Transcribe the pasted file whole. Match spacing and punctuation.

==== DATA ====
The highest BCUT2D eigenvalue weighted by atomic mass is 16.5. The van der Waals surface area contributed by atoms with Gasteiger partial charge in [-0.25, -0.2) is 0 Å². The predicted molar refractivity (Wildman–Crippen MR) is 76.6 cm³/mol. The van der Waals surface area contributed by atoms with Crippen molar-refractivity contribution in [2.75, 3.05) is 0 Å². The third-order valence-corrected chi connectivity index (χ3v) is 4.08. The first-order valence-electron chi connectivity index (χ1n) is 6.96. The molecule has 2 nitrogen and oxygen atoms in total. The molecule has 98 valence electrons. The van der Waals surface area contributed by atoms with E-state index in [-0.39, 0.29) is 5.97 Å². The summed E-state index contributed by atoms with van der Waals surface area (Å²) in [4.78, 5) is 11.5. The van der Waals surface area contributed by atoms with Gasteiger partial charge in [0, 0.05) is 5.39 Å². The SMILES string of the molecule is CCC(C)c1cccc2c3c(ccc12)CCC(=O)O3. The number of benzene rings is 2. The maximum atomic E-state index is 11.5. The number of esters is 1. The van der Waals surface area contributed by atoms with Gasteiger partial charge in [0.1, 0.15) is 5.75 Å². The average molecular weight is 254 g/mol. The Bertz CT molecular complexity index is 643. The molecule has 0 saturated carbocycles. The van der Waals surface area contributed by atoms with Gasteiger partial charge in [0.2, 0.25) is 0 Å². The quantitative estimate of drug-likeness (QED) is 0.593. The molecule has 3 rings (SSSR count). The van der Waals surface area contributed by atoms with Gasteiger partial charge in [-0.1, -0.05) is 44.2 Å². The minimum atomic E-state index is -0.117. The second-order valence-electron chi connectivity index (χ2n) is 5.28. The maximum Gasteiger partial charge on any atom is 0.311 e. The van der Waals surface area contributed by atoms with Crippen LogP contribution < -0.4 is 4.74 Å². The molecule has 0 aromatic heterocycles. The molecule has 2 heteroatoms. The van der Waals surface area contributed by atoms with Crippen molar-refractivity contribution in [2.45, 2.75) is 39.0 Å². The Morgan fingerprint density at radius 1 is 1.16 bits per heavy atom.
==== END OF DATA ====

The highest BCUT2D eigenvalue weighted by atomic mass is 16.5. The van der Waals surface area contributed by atoms with Gasteiger partial charge in [-0.25, -0.2) is 0 Å². The predicted molar refractivity (Wildman–Crippen MR) is 76.6 cm³/mol. The van der Waals surface area contributed by atoms with Crippen molar-refractivity contribution in [2.75, 3.05) is 0 Å². The third-order valence-corrected chi connectivity index (χ3v) is 4.08. The first-order valence-electron chi connectivity index (χ1n) is 6.96. The molecule has 2 nitrogen and oxygen atoms in total. The molecule has 98 valence electrons. The van der Waals surface area contributed by atoms with E-state index in [-0.39, 0.29) is 5.97 Å². The summed E-state index contributed by atoms with van der Waals surface area (Å²) in [4.78, 5) is 11.5. The van der Waals surface area contributed by atoms with Gasteiger partial charge in [0, 0.05) is 5.39 Å². The SMILES string of the molecule is CCC(C)c1cccc2c3c(ccc12)CCC(=O)O3. The number of benzene rings is 2. The maximum atomic E-state index is 11.5. The number of esters is 1. The van der Waals surface area contributed by atoms with Gasteiger partial charge in [0.1, 0.15) is 5.75 Å². The average molecular weight is 254 g/mol. The Bertz CT molecular complexity index is 643. The molecule has 0 saturated carbocycles. The van der Waals surface area contributed by atoms with Gasteiger partial charge in [0.2, 0.25) is 0 Å². The quantitative estimate of drug-likeness (QED) is 0.593. The molecule has 3 rings (SSSR count). The van der Waals surface area contributed by atoms with Gasteiger partial charge in [-0.1, -0.05) is 44.2 Å². The minimum atomic E-state index is -0.117. The second-order valence-electron chi connectivity index (χ2n) is 5.28. The maximum Gasteiger partial charge on any atom is 0.311 e. The van der Waals surface area contributed by atoms with Crippen LogP contribution < -0.4 is 4.74 Å². The molecule has 0 aromatic heterocycles. The molecule has 2 heteroatoms. The van der Waals surface area contributed by atoms with Crippen molar-refractivity contribution in [2.45, 2.75) is 39.0 Å². The Morgan fingerprint density at radius 1 is 1.16 bits per heavy atom.